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Farmers Almanac
The 2014 Farmers Almanac
Farmers' Almanac

Pioneers in Space

Pioneers in Space

While one could argue that we have not fully explored the oceans, the truly great frontier is outer space. Throughout our history, the Farmers’ Almanac has dealt with the moon, sun, constellations, and their impact on earth. Civilization has always dreamed. The early dreamers thought in terms of getting man off the ground. Finally, Wilbur and Orville Wright experimented at Kitty Hawk with kites, gliders, and even a wind tunnel to test different wing designs. The Wright brothers built the first working airplane, and made their historic launch in 1903.

For great explorers, it is never good enough to take one step. You have to continually push the envelop and go farther and farther. In the early 1960s John Kennedy challenged Americans to land on the moon by the end of the decade. On February 20th, we celebrate the 50th anniversary of John Glenn’s first orbit of earth in a tiny capsule called Friendship 7. By today’s standard, the first Wright flight and the first orbit of Earth seem rather meager accomplishments. But, at the time Orville, Wilbur, John and all the people working with them took enormous risks to do what no man (or woman) had ever done before,.

On Monday, we salute John Glenn (and NASA) for his heroic efforts. This first trip wasn’t good enough for him. As you may recall, he had to do it again as the oldest astronaut – age 77 – aboard the shuttle Discovery in 1998. Many of the things we take for granted are the result of extraordinary efforts by pioneers. Monday, we honor all of our pioneers for getting us this far and offer encouragement to those individuals who will continue the dream to new planets and solar systems. In some ways the journey has just begun.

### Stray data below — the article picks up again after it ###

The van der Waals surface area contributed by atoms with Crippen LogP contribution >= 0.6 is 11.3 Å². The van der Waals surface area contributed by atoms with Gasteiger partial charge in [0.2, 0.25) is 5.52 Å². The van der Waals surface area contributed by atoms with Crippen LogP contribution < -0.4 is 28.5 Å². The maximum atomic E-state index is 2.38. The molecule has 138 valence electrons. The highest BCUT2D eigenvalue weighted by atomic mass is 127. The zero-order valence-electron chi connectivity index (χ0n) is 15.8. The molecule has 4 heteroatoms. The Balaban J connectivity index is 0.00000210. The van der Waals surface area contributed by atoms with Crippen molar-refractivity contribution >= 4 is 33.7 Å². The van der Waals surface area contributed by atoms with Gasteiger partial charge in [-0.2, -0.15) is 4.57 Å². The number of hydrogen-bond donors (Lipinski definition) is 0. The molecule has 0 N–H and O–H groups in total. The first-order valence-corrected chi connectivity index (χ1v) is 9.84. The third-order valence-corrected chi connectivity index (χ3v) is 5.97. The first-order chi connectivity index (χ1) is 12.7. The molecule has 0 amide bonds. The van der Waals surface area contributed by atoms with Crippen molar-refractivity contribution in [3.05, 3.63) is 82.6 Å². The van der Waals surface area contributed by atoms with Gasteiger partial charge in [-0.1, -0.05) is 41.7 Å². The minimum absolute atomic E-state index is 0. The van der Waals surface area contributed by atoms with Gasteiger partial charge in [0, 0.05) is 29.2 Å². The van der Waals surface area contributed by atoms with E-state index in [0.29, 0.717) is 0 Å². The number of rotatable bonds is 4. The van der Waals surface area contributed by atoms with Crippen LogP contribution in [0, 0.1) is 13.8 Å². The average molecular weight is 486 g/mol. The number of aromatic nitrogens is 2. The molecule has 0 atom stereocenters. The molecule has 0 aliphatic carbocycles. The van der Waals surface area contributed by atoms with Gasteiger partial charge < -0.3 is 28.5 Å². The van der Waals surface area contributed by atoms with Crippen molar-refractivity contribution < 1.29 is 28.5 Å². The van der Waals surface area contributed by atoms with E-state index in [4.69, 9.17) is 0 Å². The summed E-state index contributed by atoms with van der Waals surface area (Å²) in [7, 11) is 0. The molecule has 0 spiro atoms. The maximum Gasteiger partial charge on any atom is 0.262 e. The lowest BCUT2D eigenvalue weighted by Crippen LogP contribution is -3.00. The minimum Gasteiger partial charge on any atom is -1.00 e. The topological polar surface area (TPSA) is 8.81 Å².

1 comment

1 margaret elaine angus { 02.17.12 at 8:55 am }

It is amazing I was 16 years old. I am trying to recall
my experiences at 16 years old. So hard…

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If you notice a hole in the upper left-hand corner of your Farmers' Almanac, don't return it to the store! That hole isn't a defect; it's a part of history. Starting with the first edition of the Farmers' Almanac in 1818, readers used to nail holes into the corners to hang it up in their homes, barns, and outhouses (to provide both reading material and toilet paper). In 1910, the Almanac's publishers began pre-drilling holes in the corners to make it even easier for readers to keep all of that invaluable information (and paper) handy.